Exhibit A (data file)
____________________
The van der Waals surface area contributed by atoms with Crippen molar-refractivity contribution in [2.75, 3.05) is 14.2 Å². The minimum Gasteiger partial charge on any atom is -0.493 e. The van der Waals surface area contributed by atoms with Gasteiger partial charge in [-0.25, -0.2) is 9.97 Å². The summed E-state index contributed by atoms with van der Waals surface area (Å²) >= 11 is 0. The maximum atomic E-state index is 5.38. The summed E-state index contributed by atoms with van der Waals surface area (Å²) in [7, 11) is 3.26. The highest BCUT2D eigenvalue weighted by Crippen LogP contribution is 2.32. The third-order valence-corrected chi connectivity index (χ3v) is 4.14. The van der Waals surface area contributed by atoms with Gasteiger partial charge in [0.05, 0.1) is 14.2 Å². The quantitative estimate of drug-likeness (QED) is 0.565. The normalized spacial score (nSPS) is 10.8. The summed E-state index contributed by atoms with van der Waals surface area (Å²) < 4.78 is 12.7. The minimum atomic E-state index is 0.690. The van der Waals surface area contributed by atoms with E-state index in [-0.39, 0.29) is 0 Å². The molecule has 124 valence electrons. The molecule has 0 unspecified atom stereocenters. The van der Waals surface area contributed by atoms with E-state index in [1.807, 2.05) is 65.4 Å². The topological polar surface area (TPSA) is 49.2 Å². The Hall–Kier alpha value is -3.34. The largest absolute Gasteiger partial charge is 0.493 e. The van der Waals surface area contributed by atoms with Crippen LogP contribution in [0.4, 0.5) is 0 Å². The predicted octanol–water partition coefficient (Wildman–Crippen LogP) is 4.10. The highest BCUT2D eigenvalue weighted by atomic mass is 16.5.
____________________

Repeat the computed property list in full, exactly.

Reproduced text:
The van der Waals surface area contributed by atoms with Crippen molar-refractivity contribution in [2.75, 3.05) is 14.2 Å². The minimum Gasteiger partial charge on any atom is -0.493 e. The van der Waals surface area contributed by atoms with Gasteiger partial charge in [-0.25, -0.2) is 9.97 Å². The summed E-state index contributed by atoms with van der Waals surface area (Å²) >= 11 is 0. The maximum atomic E-state index is 5.38. The summed E-state index contributed by atoms with van der Waals surface area (Å²) in [7, 11) is 3.26. The highest BCUT2D eigenvalue weighted by Crippen LogP contribution is 2.32. The third-order valence-corrected chi connectivity index (χ3v) is 4.14. The van der Waals surface area contributed by atoms with Gasteiger partial charge in [0.05, 0.1) is 14.2 Å². The quantitative estimate of drug-likeness (QED) is 0.565. The normalized spacial score (nSPS) is 10.8. The summed E-state index contributed by atoms with van der Waals surface area (Å²) < 4.78 is 12.7. The minimum atomic E-state index is 0.690. The van der Waals surface area contributed by atoms with E-state index in [-0.39, 0.29) is 0 Å². The molecule has 124 valence electrons. The molecule has 0 unspecified atom stereocenters. The van der Waals surface area contributed by atoms with E-state index in [1.807, 2.05) is 65.4 Å². The topological polar surface area (TPSA) is 49.2 Å². The Hall–Kier alpha value is -3.34. The largest absolute Gasteiger partial charge is 0.493 e. The van der Waals surface area contributed by atoms with Crippen LogP contribution in [0.4, 0.5) is 0 Å². The predicted octanol–water partition coefficient (Wildman–Crippen LogP) is 4.10. The highest BCUT2D eigenvalue weighted by atomic mass is 16.5.